By becoming the signs themselves – by becoming themed architecture, which of course is what they are – the hotels of the third generation in Las Vegas have also become ducks, if I can go back to Venturi and Scott Brown’s nomenclature, and that is the really significant thing about this generation. That, in _Learning from Las Vegas_ terms, is the real change. No longer are the hotels decorated sheds. They are all ducks, in which the building is itself the sign, the shape of the building – whether it be with these fake French details and the Eiffel Tower out front, or any of the other themes – has become the icon in and of itself. Even the Bellagio is a kind of pastiche of details one is expected to associate with luxury, as the Venetian is a pastiche of details one is expected to associate with Venice. Of the Wynn, heaven only knows, but I think that, too, is a kind of duck, since all of that glitz is intended, like the Bellagio, to be a sign of luxury. The entire façade – and therefore the entire building – is a sign, a sign of opulence.

The Las Vegas of the second generation, the Las Vegas Venturi and Scott Brown came to study, is all but gone. Now I actually do regret that I didn’t bring some images, because when I looked back at some old photographs I was amazed to see how different it was, not so very long ago, and I should have brought them along. But if you were here as recently as the late 1980’s you would still have seen the Strip of that last generation that I am talking about. Some of what makes it so different is the amount of open space, of which there was a lot more than you would expect – parking lots, empty space, even golf courses adjacent to the Strip. But a lot of it is also the surprise at how many sections of the Strip were busy and crowded, signs jostling each other, buildings jostling each other – just all of it, the signs and the buildings both, pretty tiny by the standards of Las Vegas today.

The Las Vegas of the third generation isn’t only bigger than the Las Vegas of the second generation. It’s also more bombastic, and a lot less innocent. These are gargantuan machines, overwhelming in scale, in which theming has taken the place of signs. I would hardly be so naïve as to speak of the older Las Vegas as earnest, but there was something straightforward and basic about the way in which it simply did what it set out to do. You knew where you were, you knew what game all this neon was playing with you. Now, in these mammoth places with their disingenuous theming, you aren’t so sure what is going on.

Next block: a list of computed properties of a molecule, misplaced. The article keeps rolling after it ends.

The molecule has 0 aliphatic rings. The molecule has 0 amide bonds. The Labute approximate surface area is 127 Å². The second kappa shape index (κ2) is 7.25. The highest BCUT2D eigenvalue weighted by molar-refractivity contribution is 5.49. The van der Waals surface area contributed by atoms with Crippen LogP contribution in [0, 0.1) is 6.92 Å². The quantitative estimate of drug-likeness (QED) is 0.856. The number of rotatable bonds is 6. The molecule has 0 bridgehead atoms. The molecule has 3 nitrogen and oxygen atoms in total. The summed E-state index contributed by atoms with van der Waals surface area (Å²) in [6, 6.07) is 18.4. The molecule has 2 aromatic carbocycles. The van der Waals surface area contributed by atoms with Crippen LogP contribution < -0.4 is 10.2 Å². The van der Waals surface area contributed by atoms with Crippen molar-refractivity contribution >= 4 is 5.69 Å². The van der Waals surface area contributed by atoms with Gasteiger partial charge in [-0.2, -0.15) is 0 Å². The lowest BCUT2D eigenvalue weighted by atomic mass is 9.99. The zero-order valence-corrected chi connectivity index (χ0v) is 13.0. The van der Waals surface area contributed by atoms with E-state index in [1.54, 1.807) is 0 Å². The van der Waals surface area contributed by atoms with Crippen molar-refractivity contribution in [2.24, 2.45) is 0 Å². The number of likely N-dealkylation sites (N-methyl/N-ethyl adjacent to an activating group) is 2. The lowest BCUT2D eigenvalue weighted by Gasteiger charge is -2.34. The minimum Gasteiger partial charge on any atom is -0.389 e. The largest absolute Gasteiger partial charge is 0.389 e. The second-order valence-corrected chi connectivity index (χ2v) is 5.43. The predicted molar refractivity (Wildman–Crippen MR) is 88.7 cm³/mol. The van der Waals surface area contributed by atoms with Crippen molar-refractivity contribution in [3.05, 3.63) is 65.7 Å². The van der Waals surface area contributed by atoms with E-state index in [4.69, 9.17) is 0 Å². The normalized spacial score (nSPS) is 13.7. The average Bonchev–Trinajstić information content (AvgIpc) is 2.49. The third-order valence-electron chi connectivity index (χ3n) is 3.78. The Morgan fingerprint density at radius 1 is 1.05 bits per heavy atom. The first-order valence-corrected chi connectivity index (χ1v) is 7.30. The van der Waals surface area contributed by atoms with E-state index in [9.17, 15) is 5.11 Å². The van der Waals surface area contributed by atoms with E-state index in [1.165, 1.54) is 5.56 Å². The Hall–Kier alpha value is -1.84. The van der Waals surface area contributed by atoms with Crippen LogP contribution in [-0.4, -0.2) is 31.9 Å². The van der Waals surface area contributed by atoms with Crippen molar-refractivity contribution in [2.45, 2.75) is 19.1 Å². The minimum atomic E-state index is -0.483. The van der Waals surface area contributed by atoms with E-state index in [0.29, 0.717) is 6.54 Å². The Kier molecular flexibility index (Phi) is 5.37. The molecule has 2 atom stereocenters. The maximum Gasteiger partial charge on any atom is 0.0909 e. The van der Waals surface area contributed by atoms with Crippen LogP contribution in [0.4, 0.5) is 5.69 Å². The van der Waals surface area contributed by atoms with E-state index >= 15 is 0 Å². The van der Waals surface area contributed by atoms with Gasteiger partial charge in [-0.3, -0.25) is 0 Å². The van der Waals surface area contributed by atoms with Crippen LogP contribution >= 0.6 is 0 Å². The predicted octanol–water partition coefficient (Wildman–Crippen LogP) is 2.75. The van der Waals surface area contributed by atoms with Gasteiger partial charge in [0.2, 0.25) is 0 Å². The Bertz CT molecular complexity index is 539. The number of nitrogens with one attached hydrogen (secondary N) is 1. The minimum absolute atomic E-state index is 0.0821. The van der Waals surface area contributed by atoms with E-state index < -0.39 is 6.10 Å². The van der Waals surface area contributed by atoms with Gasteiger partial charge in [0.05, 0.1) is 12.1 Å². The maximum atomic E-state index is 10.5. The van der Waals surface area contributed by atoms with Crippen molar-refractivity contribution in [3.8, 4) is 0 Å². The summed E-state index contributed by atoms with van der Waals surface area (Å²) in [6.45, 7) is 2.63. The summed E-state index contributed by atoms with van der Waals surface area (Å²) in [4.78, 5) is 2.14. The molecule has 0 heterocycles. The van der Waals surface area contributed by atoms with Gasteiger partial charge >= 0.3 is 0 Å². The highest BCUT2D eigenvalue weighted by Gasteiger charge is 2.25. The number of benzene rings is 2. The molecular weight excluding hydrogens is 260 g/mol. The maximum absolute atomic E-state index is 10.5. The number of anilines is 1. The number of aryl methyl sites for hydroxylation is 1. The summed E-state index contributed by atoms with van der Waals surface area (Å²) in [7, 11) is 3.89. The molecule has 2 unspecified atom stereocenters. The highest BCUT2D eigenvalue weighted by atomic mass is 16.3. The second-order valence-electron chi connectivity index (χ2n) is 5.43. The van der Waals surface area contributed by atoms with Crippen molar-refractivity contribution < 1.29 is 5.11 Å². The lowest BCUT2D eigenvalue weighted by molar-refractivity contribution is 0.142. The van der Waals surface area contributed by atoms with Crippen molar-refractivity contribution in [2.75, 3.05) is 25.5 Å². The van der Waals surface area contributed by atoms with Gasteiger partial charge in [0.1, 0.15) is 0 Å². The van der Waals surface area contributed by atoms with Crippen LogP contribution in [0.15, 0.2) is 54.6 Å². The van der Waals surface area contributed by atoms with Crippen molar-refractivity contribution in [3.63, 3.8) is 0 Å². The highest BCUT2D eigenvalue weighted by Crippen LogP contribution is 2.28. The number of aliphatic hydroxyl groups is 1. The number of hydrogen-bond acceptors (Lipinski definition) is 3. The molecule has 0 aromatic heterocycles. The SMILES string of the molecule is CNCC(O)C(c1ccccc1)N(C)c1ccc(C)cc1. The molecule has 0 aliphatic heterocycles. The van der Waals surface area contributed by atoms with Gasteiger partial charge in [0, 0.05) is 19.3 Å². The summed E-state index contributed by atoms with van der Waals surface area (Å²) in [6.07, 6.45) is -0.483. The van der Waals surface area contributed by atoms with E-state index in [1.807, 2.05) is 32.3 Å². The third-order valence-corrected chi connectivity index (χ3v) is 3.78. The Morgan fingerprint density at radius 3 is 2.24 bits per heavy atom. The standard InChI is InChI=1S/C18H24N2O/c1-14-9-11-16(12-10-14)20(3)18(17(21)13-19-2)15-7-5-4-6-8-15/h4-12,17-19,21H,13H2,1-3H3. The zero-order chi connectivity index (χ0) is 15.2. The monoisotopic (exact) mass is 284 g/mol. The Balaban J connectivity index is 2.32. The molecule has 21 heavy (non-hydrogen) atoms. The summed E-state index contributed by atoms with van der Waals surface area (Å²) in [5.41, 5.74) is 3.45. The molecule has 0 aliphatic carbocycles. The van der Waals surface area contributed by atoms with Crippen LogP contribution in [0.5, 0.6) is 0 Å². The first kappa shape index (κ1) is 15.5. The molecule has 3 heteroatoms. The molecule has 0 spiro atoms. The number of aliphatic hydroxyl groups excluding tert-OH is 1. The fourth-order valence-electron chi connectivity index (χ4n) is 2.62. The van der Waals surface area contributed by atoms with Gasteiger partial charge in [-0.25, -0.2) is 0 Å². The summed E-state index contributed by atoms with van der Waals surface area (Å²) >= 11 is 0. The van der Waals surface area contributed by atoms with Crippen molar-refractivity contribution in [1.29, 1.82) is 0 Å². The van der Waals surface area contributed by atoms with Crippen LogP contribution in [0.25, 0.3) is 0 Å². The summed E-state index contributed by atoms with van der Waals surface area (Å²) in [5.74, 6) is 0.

I do think there is one thing that is amazing about the Strip right now, however, and it’s something that Venturi and Scott Brown failed to envision, so far as I know, and that nobody else really expected, either, which is the presence of all of those thousands of people out strolling the strip at night, sauntering from casino to casino like pilgrims wandering from church to church in Rome. Actually, maybe Venturi was onto something in comparing Las Vegas to Rome. But seriously, as I’m sure you’ve seen this week, every night, and if it isn’t too hot during the day as well, people walk up and down the Strip. Every casino is a tourist attraction, and people want to see as many of them as they can. There are so many people out on this road that was created only for cars that the city has had to build pedestrian bridges to cross it at critical intersections.

This is urbanism in spite of itself, we might say – urbanism in spite of the builders of every building showing total indifference to it. Now, I don’t want to conclude from this that people would truly rather walk and it is only because of the evil of General Motors and Toyota that we have sprawl. But it is true that if you give people something they want to see, and create a situation in which, for whatever reason, it is not particularly practical to use a car, and you make walking pleasurable and even exciting – well, then people will walk. The Strip is the ultimate example of the street that was not designed for walking, and people are walking on it – a lot of them, every day of the year. Paradoxically, the very system that was designed to accommodate to the users of cars in each hotel, the complicated system of ramps and drop-offs and valet parking and so forth – makes it impractical to use the car to drive from hotel to hotel, because you waste too much time going in and out of each of them. So you walk, and in doing so, you make Las Vegas’s anti-urbanism an urban experience after all.

I haven’t said much about the rest of Las Vegas, and the way in which the extraordinary growth of this city’s casino and entertainment and tourist industry has fueled all kinds of other development – suburban communities, condominium towers, shopping malls, etc. I am not entirely sure how much there is to say about all of this beyond the point I made a few minutes ago about the Strip when it was first being built, which is that it was the same as what was happening in other American cities, only more so. Well, the rest of Las Vegas is also the same as what has been happening in other American cities, only more so. There is more of it, it is happening faster, and it is based on the belief that a place is only as good as the next thing it builds.